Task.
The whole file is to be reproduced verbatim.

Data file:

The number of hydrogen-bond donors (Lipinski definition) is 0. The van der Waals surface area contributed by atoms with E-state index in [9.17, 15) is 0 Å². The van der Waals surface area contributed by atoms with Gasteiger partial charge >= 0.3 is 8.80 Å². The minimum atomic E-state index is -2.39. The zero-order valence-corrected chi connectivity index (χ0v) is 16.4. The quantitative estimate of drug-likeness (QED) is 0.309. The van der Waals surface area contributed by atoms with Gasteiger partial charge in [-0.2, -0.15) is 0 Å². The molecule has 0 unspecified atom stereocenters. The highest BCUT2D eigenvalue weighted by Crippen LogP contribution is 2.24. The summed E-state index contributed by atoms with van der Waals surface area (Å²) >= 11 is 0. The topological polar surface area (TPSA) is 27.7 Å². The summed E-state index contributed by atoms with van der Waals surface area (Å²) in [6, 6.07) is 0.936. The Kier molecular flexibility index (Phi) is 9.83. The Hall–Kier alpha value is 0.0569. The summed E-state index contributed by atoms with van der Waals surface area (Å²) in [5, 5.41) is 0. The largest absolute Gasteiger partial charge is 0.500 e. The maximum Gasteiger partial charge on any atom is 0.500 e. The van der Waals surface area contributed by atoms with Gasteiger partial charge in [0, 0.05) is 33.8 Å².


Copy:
The number of hydrogen-bond donors (Lipinski definition) is 0. The van der Waals surface area contributed by atoms with E-state index in [9.17, 15) is 0 Å². The van der Waals surface area contributed by atoms with Gasteiger partial charge >= 0.3 is 8.80 Å². The minimum atomic E-state index is -2.39. The zero-order valence-corrected chi connectivity index (χ0v) is 16.4. The quantitative estimate of drug-likeness (QED) is 0.309. The van der Waals surface area contributed by atoms with Gasteiger partial charge in [-0.2, -0.15) is 0 Å². The molecule has 0 unspecified atom stereocenters. The highest BCUT2D eigenvalue weighted by Crippen LogP contribution is 2.24. The summed E-state index contributed by atoms with van der Waals surface area (Å²) >= 11 is 0. The topological polar surface area (TPSA) is 27.7 Å². The summed E-state index contributed by atoms with van der Waals surface area (Å²) in [6, 6.07) is 0.936. The Kier molecular flexibility index (Phi) is 9.83. The Hall–Kier alpha value is 0.0569. The summed E-state index contributed by atoms with van der Waals surface area (Å²) in [5, 5.41) is 0. The largest absolute Gasteiger partial charge is 0.500 e. The maximum Gasteiger partial charge on any atom is 0.500 e. The van der Waals surface area contributed by atoms with Gasteiger partial charge in [0, 0.05) is 33.8 Å².